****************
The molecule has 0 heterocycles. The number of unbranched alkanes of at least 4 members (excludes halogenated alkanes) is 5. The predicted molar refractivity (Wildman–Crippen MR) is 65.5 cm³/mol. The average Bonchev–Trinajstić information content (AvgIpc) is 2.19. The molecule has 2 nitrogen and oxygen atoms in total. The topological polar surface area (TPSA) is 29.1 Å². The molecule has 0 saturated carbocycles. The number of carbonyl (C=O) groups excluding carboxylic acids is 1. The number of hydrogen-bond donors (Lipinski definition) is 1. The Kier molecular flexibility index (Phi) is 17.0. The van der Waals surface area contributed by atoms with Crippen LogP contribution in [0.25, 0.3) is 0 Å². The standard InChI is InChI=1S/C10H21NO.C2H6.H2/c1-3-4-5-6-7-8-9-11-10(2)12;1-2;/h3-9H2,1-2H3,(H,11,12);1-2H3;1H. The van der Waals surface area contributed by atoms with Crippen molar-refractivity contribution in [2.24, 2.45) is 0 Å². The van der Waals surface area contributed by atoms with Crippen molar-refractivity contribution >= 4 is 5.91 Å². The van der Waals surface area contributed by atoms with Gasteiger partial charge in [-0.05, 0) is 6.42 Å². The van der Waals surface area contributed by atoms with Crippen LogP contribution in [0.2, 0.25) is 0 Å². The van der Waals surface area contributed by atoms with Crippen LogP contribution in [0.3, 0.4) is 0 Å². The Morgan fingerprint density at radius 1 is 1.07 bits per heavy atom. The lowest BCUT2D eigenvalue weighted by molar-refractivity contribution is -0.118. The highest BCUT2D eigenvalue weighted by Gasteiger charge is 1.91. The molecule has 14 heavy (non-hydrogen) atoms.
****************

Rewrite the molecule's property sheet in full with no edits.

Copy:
The molecule has 0 heterocycles. The number of unbranched alkanes of at least 4 members (excludes halogenated alkanes) is 5. The predicted molar refractivity (Wildman–Crippen MR) is 65.5 cm³/mol. The average Bonchev–Trinajstić information content (AvgIpc) is 2.19. The molecule has 2 nitrogen and oxygen atoms in total. The topological polar surface area (TPSA) is 29.1 Å². The molecule has 0 saturated carbocycles. The number of carbonyl (C=O) groups excluding carboxylic acids is 1. The number of hydrogen-bond donors (Lipinski definition) is 1. The Kier molecular flexibility index (Phi) is 17.0. The van der Waals surface area contributed by atoms with Crippen LogP contribution in [0.25, 0.3) is 0 Å². The standard InChI is InChI=1S/C10H21NO.C2H6.H2/c1-3-4-5-6-7-8-9-11-10(2)12;1-2;/h3-9H2,1-2H3,(H,11,12);1-2H3;1H. The van der Waals surface area contributed by atoms with Crippen molar-refractivity contribution in [2.24, 2.45) is 0 Å². The van der Waals surface area contributed by atoms with Crippen molar-refractivity contribution >= 4 is 5.91 Å². The van der Waals surface area contributed by atoms with Gasteiger partial charge in [-0.05, 0) is 6.42 Å². The van der Waals surface area contributed by atoms with Crippen LogP contribution in [0.2, 0.25) is 0 Å². The van der Waals surface area contributed by atoms with Crippen LogP contribution in [0.3, 0.4) is 0 Å². The Morgan fingerprint density at radius 1 is 1.07 bits per heavy atom. The lowest BCUT2D eigenvalue weighted by molar-refractivity contribution is -0.118. The highest BCUT2D eigenvalue weighted by Gasteiger charge is 1.91. The molecule has 14 heavy (non-hydrogen) atoms.